I asked in a separate question whether Theme and Variations would be the best fitting form for my "Dance of Nature" movement. I decided that the multi-movement work this is part of would be a symphony, a symphony about nature. When I think of nature in musical terms, I think of a melody that has multiple layers in harmony, sort of the bridge between a homophonic texture(Melody and Bass) and counterpoint(Multiple independent melodies). This is the question that I am mentioning:

Dance of Nature Finale - Would Theme and Variations fit the best?

In that question, I mentioned that I am starting with a bass line and then adding melodic and instrumental complexity. That means that the first variation is where the basic melody is brought in. This basic melody is played by the violas while the cellos and basses play the bass line.

The bass line in one way or another, always exists in the piece. It is what unifies all the variations. Now, I have written down the first 10 bars of both the bass line and the melody(For a symphonic movement, I should probably have somewhere around 30 bars per variation(ABA') + however many are needed for a convincing coda, so this first 10 bars would probably be an A section). Here are the first 10 bars of the first variation as a piano reduction:

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After looking at the melody I'm like:

Why did I write down so many non-chord tones? Eighth notes at that? sigh This is a good melody, don't get me wrong. It is a good melody and it harmonically fits the bass line which is what I wanted in my basic melody entrance. But most of the notes are eighth notes. And most of those eighth notes are non-chord tones. sigh I'm going to have to simplify this melody down, aren't I?

I mean seriously, look at it. So many eighth notes. This looks more like a second or third variation to me than a basic melody entrance. It is hard for me to write a basic melody that is good for a Theme and Variations, because when I write the melody, I subconsciously put quite a few eighth notes in it(often to the point that eighth notes are the predominant note value). In piano music, this doesn't matter much as long as the tempo isn't too fast. In orchestral music though, this matters much more because it is hard to get fast articulations on some instruments. Tempo also plays a role. If the tempo is slow, you probably will want more eighth notes in your basic melody. If the tempo is fast, as it is for my "Dance of Nature" movement, you probably want more longer notes(quarter note and longer).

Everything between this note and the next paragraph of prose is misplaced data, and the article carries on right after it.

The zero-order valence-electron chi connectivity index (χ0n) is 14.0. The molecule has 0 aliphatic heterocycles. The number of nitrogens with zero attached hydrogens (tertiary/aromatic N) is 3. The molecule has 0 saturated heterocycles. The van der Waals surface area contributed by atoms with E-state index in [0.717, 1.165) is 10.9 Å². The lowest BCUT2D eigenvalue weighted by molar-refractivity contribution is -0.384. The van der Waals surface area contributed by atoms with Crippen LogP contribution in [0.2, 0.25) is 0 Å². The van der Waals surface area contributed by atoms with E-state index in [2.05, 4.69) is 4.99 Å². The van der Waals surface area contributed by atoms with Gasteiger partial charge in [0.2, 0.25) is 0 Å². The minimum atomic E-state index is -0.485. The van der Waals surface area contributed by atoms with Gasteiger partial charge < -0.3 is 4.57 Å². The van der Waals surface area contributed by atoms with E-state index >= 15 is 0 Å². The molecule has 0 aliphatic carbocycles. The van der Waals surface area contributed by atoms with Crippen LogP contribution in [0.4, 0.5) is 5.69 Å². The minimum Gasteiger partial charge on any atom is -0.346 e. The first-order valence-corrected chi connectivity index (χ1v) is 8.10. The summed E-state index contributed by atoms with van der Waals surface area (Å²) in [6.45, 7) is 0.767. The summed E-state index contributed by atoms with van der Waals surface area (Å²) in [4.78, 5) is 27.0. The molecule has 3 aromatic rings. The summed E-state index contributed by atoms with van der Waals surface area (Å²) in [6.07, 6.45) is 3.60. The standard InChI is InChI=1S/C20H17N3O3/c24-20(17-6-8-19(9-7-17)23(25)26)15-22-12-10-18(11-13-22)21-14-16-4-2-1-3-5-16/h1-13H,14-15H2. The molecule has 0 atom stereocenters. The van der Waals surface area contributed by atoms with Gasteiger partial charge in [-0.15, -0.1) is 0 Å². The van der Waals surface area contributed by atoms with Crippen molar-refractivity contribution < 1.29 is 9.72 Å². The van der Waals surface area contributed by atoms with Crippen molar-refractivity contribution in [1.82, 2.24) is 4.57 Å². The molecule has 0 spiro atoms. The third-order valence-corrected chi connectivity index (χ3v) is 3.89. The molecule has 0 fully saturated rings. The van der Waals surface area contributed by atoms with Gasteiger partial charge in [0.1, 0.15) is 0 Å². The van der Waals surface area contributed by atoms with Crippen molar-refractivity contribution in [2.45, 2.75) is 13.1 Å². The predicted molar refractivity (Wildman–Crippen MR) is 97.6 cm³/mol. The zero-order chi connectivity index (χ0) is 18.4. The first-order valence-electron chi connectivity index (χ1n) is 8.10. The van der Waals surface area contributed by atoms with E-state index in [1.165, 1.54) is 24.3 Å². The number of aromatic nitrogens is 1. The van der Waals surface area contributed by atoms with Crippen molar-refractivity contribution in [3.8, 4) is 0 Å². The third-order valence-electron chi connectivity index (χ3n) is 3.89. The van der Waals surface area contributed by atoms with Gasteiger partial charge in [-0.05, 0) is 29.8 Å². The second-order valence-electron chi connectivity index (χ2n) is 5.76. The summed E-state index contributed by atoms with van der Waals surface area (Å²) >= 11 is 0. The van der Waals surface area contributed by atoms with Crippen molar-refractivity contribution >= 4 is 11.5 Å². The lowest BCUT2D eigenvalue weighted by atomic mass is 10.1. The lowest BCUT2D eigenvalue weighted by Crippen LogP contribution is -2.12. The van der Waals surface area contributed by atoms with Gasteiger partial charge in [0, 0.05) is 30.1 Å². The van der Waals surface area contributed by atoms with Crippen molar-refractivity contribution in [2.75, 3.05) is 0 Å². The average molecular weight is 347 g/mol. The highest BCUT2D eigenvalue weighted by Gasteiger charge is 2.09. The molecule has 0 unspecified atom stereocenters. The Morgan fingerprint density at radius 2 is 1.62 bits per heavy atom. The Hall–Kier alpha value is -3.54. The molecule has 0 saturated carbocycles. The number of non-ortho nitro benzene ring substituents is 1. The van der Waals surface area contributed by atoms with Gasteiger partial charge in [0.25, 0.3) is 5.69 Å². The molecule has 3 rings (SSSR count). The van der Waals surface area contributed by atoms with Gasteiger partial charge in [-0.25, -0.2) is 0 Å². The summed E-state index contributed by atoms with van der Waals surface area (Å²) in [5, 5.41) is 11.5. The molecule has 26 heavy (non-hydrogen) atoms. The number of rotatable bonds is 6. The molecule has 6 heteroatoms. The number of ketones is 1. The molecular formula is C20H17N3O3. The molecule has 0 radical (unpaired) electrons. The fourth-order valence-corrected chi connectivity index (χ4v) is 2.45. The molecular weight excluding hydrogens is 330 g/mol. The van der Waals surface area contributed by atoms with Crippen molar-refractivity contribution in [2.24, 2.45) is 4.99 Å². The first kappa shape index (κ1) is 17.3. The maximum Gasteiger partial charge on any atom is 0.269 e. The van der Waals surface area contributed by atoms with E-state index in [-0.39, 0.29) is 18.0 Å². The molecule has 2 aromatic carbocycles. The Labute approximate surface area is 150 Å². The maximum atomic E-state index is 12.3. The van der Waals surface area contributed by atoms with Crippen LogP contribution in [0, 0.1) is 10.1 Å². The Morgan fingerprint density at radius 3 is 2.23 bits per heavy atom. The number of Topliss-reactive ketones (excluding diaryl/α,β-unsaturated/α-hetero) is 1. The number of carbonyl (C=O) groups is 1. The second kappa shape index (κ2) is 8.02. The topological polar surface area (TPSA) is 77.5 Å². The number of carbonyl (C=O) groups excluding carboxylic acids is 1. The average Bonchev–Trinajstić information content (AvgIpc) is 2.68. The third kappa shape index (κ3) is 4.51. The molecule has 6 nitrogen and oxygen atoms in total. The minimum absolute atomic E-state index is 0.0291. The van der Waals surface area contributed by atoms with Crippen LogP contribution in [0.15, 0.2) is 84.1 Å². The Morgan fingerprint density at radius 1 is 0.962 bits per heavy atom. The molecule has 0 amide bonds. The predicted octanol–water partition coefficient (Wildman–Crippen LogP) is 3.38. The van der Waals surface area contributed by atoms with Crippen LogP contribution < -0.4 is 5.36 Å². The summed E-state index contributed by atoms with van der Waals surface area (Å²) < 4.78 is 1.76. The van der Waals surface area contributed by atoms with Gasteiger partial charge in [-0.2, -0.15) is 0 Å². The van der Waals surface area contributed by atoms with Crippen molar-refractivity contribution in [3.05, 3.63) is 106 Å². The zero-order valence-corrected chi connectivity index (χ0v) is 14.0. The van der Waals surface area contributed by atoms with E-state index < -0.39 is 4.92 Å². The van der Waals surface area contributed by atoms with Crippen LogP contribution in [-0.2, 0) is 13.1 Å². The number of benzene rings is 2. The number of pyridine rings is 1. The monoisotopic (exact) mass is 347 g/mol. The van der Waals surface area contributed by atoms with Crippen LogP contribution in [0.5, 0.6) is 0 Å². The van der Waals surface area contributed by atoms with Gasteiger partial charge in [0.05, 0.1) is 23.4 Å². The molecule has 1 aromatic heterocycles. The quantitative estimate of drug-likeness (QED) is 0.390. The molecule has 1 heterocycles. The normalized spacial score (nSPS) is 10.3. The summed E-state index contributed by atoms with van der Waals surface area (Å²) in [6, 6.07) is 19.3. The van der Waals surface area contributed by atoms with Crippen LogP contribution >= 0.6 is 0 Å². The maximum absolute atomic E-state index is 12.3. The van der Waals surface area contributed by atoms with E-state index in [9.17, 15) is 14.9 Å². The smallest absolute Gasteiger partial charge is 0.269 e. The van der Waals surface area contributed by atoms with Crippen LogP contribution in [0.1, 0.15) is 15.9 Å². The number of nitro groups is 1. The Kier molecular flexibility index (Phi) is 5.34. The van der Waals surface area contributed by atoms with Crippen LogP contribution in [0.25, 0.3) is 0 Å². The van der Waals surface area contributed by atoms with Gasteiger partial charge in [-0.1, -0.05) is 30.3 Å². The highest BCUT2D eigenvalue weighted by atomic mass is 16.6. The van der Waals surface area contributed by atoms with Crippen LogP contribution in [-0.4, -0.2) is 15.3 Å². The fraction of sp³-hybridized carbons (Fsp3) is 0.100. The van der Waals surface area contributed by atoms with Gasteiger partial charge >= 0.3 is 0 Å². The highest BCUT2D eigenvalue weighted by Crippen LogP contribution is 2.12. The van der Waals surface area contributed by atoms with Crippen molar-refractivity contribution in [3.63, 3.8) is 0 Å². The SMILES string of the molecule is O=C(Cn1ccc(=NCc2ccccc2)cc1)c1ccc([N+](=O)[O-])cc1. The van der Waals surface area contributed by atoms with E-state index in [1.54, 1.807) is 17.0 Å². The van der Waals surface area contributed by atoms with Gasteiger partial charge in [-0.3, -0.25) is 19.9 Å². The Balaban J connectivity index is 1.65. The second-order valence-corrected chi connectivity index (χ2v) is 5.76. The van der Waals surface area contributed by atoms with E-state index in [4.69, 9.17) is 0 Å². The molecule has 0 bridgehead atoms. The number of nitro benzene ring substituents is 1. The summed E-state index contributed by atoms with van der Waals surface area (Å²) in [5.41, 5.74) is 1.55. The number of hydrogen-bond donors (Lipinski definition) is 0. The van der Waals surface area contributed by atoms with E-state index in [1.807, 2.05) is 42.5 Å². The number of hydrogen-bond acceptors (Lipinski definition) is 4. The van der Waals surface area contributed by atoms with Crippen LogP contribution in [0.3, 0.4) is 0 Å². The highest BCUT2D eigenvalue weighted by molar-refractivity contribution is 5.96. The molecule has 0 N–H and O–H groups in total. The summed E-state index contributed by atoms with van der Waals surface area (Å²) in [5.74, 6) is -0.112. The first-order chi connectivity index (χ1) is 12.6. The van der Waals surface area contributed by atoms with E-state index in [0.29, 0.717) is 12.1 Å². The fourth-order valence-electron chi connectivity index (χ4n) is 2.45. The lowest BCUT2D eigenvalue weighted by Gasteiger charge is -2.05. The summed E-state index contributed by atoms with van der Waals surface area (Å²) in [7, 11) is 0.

So I'm wondering, is this melody too elaborate for the basic melody entrance that is the first variation in my "Dance of Nature" movement? Or is it fine and I shouldn't worry myself over all the non-chord tones in the melody, despite the fast tempo and the piece(including all preceding movements) being for an orchestra?

  • 2
    It looks like your measures are in A major. Is there a reason why you're not using a 3-sharp key signature?
    – Dekkadeci
    Commented Dec 15, 2019 at 10:45
  • Why don't you just write half a dozen variations and you will see it is not too elaborated and the nonchord tones are no problem. Like Dekkadeci I wonder why you don't notate A major (I think you better transpose the accompaniment an octave - the thirds in the E G# chords are quite low.) Commented Dec 15, 2019 at 14:57

2 Answers 2


Your melody isn't too elaborate to be the theme in a theme and variations. Take the theme of Paganini's Caprice No. 24, for example. Paganini Caprice No. 24 Theme (OK, I took this picture from Wikipedia, but my point still stands.)

This is the theme for an infamous theme and variations you've probably already heard before. It's fast, it's filled with 16th notes, it's got loads of variations in the original caprice itself, composers like Liszt have tried replicating that set of variations in other instruments, and other composers have created yet more variations on this theme. Rachmaninoff even got an orchestra involved in his variations on this theme (his Rhapsody on a Theme of Paganini). And this theme's got nonchord tones galore. (They're mainly passing tones.)

As long as you can write variations on it, your theme is not too complicated to be a theme for a theme and variations.

(Also, for complex enough themes, considering simplifying their melodies in at least one variation.)

  • 1
    The idea of simplifying the tune for at least one variation is a good one. Rakhmaninov did exactly that in his Paganini Variations. Beethoven did something similar in the finale of his Eroica symphony, writing a few variations on the bass-line before introducing the tune.
    – Rosie F
    Commented Dec 15, 2019 at 12:59
  • So, as long as I can vary the melody, no matter if that is through dynamics, rhythmic intensification, instruments, or any other measure by which a melody can be varied, it isn't too complicated for a theme and variations, no matter how fast the notes get or the proportion of non-chord tones to chord tones. That's good to know. And since I am writing this Dance of Nature as part of a larger symphony, that gives me more potential mileage in terms of variations than solo piano would, because I can vary the instrumentation in multiple ways(by major group, by individual instrument, soloist, etc.)
    – Caters
    Commented Dec 16, 2019 at 6:47

The melody's fine. And don't worry about the orchestral players, they're pretty nimble. This piece is standard repertoire - they'll manage your quavers!

They'd probably appreciate a key signature though. And I don't really see a bass line of any interest, just the simple root notes of primary chords. Nothing wrong with that - but perhaps a I, IV, V chord sequence is a bit generic to be much use as a 'theme'? (Or perhaps not. Let's see how the variations progress?)

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